French President Emmanuel Macron, pictured, has introduced new restrictions to help stop the spread of Covid-19 across the country which limit travel through France for British citizens
‘I was told being a Belgian resident (M card holder) was no longer a compelling reason for transiting FR to go home. I was given this document by the FR customs & told to leave.’
In response to Eurotunnel who told him they were not aware of the rule at the time of his travel, he added: ‘Imagine how I felt. Stranded and deserted last night and escorted off @LeShuttle property like a criminal.’
He later made it home by travelling on the Eurostar, which does not stop in France and leaving his car in the UK.
Victoria Arnold, who lives in Belgium with her partner and children, had planned to return home today after visiting her parents in South Wales.
But when news broke about the restrictions, she contacted the Belgian embassy in Paris and was told to gather as much evidence as possible.
She told MailOnline: ‘We are currently in South Wales visiting my parents, who we haven’t seen in a long time due to Covid, having left on December 17 – before the ban on travel came in.
A post today from one Brit suggests travelling home with EU family members is possible
‘We are Eurotunnel frequent travellers and were supposed to be going back to Belgium today via France.
‘However my M card which has replaced the Belgian E card since Brexit is not enough to travel on.
‘I have of course my British passport but I now need to obtain proof the children are mine and to prove my residence in order to travel.
‘It is causing no end of stress as my partner needs to get back to Belgium to work.
‘We called the Belgian embassy in Paris – they said the French border are fed up with all the constant changes.
‘I’ve been told to get as much proof as possible as it’s pot luck if they will let me and my family through or not.’
The family has postponed their return until the new year to give them time to acquire the relevant documents from the Belgian authorities.
Fiona Navin-Jones, a professor who is hoping to return to Belgium where she has lived with her family for 14 years, said: ‘I’m completely lost. It doesn’t make any sense.
‘I no longer have the right to return home,’ she said, adding that the new rules appeared to be ‘using Covid to mask what is really a Brexit issue.’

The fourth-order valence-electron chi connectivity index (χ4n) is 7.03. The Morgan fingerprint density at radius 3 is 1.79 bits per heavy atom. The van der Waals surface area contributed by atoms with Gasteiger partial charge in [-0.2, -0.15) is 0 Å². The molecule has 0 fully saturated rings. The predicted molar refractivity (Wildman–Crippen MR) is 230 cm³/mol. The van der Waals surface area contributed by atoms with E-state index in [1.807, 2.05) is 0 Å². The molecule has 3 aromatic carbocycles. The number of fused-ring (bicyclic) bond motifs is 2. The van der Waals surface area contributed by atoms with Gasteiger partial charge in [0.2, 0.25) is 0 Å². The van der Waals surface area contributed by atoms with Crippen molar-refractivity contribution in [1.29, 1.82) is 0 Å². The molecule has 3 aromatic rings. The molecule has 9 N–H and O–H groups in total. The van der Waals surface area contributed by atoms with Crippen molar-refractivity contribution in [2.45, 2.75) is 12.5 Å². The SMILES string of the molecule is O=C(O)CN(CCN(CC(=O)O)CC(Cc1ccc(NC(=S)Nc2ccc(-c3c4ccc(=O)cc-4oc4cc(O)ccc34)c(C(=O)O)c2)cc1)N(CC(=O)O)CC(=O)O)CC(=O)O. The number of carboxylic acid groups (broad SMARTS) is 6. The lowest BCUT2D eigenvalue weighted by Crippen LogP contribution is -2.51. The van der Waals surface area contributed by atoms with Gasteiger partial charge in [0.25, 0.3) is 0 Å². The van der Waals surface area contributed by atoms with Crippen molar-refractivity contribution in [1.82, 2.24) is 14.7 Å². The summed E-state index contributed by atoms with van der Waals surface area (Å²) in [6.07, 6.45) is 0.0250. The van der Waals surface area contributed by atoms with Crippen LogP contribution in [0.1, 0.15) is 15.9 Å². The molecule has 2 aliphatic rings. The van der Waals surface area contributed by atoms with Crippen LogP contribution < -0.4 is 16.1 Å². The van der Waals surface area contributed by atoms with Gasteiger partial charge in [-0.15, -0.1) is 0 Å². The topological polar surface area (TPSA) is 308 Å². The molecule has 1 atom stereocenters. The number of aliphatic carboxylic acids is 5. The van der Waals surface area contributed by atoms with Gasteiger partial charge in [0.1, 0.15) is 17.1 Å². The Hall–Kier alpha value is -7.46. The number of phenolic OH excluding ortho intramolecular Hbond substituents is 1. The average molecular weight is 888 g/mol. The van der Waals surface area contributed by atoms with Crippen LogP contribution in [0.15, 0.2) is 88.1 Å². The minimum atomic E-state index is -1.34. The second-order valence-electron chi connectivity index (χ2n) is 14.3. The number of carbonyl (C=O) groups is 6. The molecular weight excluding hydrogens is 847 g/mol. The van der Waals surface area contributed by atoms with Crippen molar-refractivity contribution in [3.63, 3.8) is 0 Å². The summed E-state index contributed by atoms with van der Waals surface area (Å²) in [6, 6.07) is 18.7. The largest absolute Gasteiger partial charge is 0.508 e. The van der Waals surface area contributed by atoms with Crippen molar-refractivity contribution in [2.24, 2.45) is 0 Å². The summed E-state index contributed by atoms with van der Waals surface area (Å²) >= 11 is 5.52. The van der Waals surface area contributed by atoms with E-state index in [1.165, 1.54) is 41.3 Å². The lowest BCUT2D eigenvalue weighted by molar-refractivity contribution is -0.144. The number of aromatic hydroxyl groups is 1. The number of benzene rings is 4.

Meanwhile, many Britons travelling through France said they were able to reach Belgium if they had their M-card – a residency document issued to Brits who qualify as ‘beneficiaries’ of the Brexit agreement – and if they were travelling with a partner who was an EU national.
The document Roland Moore was handed when he says he was escorted off the Eurotunnel due to a rule change by French authorities which barred him from travelling through France
French authorities said anyone travelling through France, including Britons, require ‘compelling reasons’ for their journey.
On the French Government website, it states that ‘nationals of the European Union or equivalent,’ as well as their partners and children, ‘who have their main residence in France or who join, in transit through France, their main residence in a country of the European Union’ are considered to have a compelling reason for traveling from the U.K. through France.
However, Mr Moore says he was presented with a piece of paper by border officials which said the rules had changed.
It stated: ‘From now on, border guards should no longer consider as a compelling reason the fact, for a British national beneficiary of the [Brexit] withdrawal agreement residing in a Member State other than France, to transit through France to regain his domicile.’
But, as baffled passengers expressed their anger, an Interior Ministry spokesman in Paris told MailOnline last night that reaching a home in an EU country WAS a ‘compelling reason’.
The line he quoted said compelling reasons included ‘a third-country national (UK included), [or a] holder of a valid French or European residence permit or long-stay visa … who joins, in transit through France, his main residence in a country of the European Union or the like’.
To add to the confusion, today, a French Interior Ministry official said it had not changed its list of ‘compelling’ reasons enabling Britons to travel to France, but had simply ‘clarified’ their application this month by border police.
‘It seems logical to consider them like all other third-country citizens, and to not allow their transit toward another EU country,’ the official told AFP, asking not to be named.
Confusion: Eurotunnel’s operator said Britons are banned from travelling through France to their homes in other EU countries, however, the French Interior ministry insists this is not true
According to French officials British nationals with a home in another EU country, such Belgium, Germany, Spain or Italy will require evidence of their home, such as a residency permit, tax forms, or utility bills.
However, the implementation of these rules has led to growing confusion.
It follows President Emmanuel Macron’s government imposing new restrictions to try and control spiralling Coronavirus cases in France.
From Friday, wearing masks on the streets of Paris will be mandatory.
Local authorities will levy a €135 for people without a face covering.
Earlier, Health Minister Olivier Veran told lawmakers France was seeing a ‘tsunami’ of COVID-19 infections, fuelled by both the Delta and Omicron variants of the disease.
Mask-wearing is already mandatory inside public buildings and public transport across France.